• Cargo Handling Facilities
    • Cranes: five 39-ton cranes; rated for operation in seas up to five feet
    • Stern ramp: 66 ton capacity; accommodates all Marine Corps vehicles; can launch amphibious vehicles in five-foot seas
    • Offshore cargo discharge: liquid cargoes can be pumped ashore while the ship is anchored two miles offshore
  • Four-point mooring system for station-keeping in 50 knot winds and 3 knot current
  • Helicopter deck for all Marine Corps helicopters, including the CH-53E
  • Potable water production from two distilling plants; 36,000 gallon/day capacity
  • Accommodations: 30 ship's crew (civilian), 7 Military Sealift Command (civilian), 7 Navy, 25 vehicle maintenance personnel (civilian); 102 temporary berths for vehicle crews
Cargo Capabilities
  • Vehicle Cargo
    • Seven vehicle decks
    • Clear heights range from 6.5 feet to 15 feet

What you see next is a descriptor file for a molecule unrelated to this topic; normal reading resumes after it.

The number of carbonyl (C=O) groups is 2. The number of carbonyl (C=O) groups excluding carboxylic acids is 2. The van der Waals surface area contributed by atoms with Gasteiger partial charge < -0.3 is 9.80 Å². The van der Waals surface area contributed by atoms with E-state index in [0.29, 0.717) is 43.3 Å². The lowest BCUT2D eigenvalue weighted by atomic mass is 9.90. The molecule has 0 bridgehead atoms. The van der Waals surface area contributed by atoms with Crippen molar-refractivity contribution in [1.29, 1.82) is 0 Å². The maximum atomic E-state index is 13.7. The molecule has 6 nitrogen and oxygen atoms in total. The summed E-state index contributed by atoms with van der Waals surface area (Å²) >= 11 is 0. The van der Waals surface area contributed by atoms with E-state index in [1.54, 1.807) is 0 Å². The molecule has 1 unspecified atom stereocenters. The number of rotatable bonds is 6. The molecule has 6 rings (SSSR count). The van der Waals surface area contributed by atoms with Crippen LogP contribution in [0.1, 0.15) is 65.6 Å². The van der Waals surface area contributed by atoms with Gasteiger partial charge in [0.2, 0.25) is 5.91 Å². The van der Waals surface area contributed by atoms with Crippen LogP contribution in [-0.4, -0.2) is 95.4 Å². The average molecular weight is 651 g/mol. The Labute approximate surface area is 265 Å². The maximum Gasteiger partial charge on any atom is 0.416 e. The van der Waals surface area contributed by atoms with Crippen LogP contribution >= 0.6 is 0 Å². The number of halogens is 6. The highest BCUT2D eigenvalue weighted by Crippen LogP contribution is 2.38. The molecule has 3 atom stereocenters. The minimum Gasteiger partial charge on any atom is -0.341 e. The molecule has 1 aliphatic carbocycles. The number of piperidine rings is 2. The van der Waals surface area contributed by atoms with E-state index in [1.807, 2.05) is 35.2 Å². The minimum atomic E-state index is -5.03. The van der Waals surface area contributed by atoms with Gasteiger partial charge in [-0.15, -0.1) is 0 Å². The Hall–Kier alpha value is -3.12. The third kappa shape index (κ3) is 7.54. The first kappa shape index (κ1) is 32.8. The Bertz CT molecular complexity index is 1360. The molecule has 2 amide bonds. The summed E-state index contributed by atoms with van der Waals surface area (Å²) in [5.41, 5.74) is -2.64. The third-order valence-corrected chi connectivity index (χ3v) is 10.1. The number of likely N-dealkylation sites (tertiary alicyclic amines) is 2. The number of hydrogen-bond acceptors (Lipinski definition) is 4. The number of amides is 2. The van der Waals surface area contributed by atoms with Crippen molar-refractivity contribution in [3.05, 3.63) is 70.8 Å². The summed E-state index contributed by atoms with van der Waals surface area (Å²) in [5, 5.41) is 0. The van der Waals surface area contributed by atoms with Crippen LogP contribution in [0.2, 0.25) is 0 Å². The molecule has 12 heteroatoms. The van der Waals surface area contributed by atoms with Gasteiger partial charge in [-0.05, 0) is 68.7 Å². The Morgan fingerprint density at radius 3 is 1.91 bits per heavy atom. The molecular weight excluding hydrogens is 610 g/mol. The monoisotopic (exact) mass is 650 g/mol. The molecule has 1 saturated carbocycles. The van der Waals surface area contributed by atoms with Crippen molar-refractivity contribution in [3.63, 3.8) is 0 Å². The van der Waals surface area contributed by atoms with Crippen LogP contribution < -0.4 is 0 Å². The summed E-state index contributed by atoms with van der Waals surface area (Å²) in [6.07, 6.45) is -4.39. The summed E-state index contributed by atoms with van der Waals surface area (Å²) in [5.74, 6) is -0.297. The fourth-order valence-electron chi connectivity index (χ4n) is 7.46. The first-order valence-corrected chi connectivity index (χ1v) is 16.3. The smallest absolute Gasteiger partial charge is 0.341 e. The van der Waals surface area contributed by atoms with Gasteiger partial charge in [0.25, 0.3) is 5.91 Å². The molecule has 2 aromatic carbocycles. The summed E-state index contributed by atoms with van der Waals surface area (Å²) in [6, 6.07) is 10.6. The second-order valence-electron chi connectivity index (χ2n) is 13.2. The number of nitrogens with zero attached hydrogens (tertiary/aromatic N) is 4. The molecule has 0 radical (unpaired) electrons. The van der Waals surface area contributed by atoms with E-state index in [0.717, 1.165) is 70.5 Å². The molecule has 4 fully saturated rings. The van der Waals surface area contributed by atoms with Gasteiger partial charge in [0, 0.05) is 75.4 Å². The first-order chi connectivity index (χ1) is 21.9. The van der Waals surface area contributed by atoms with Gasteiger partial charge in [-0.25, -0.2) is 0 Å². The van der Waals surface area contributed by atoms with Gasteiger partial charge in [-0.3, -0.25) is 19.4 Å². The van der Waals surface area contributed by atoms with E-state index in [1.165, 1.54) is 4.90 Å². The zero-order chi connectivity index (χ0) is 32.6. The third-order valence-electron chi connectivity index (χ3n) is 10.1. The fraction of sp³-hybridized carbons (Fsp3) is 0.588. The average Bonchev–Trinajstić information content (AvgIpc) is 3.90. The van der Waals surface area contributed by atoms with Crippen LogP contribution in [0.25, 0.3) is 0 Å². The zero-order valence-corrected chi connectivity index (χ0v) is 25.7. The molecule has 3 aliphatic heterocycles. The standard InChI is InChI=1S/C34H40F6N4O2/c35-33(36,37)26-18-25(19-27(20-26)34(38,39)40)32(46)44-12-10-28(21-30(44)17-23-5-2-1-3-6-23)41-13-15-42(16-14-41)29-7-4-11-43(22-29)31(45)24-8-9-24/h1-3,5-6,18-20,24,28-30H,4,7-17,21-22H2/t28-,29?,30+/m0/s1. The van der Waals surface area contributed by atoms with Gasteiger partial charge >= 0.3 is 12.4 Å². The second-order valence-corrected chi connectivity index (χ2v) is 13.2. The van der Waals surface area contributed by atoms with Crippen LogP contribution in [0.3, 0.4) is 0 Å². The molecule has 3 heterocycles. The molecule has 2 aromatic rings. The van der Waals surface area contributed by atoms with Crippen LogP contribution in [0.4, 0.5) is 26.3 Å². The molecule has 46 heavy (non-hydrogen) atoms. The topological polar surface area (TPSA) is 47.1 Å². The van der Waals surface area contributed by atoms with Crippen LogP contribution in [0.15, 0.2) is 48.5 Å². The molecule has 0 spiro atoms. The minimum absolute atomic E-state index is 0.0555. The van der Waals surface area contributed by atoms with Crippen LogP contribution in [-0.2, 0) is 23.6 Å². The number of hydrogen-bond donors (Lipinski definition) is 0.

• 150,000 square feet (approximately four acres) total vehicle space
    • Approximately 1400 vehicles accommodated
  • Containerized Cargo - 522 standard (20 foot) containers, including the following
    • 230,000 cubic feet for munitions
    • 101,000 cubic feet for general cargo & stores
    • 18,000 cubic feet for refrigerated stores
    • 433 drums lubricating oil (containerized)
  • Fuels & Water
    • 200,000 gallons gasoline
    • 540,000 gallons diesel fuel
    • 855,000 gallons jet fuel
    • 82,000 gallons potable water
  • Deck Cargo
    • 2 LCM(8) landing craft
    • 10 lighters/causeway sections (6 unpowered, 4 powered)
    • 1 warping tug/lighter
    • 4 pipe trailers and 16 hose reels for the offshore cargo discharge system
  • Discharge Rates
    • Pierside: all vehicles and 16% of bulk cargo in 12 hours
    • Pierside: all cargo in three days
    • Anchored Offshore: all cargo in five days

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This section of the HG&UW site created and maintained by Andrew Toppan.
Photos are General Dynamics or US Navy Official unless otherwise noted.
Some General Dynamics photos provided courtesy of Alden Sproul.

Copyright © 2003, Andrew Toppan. All Rights Reserved.
Reproduction, reuse, or distribution without permission is prohibited.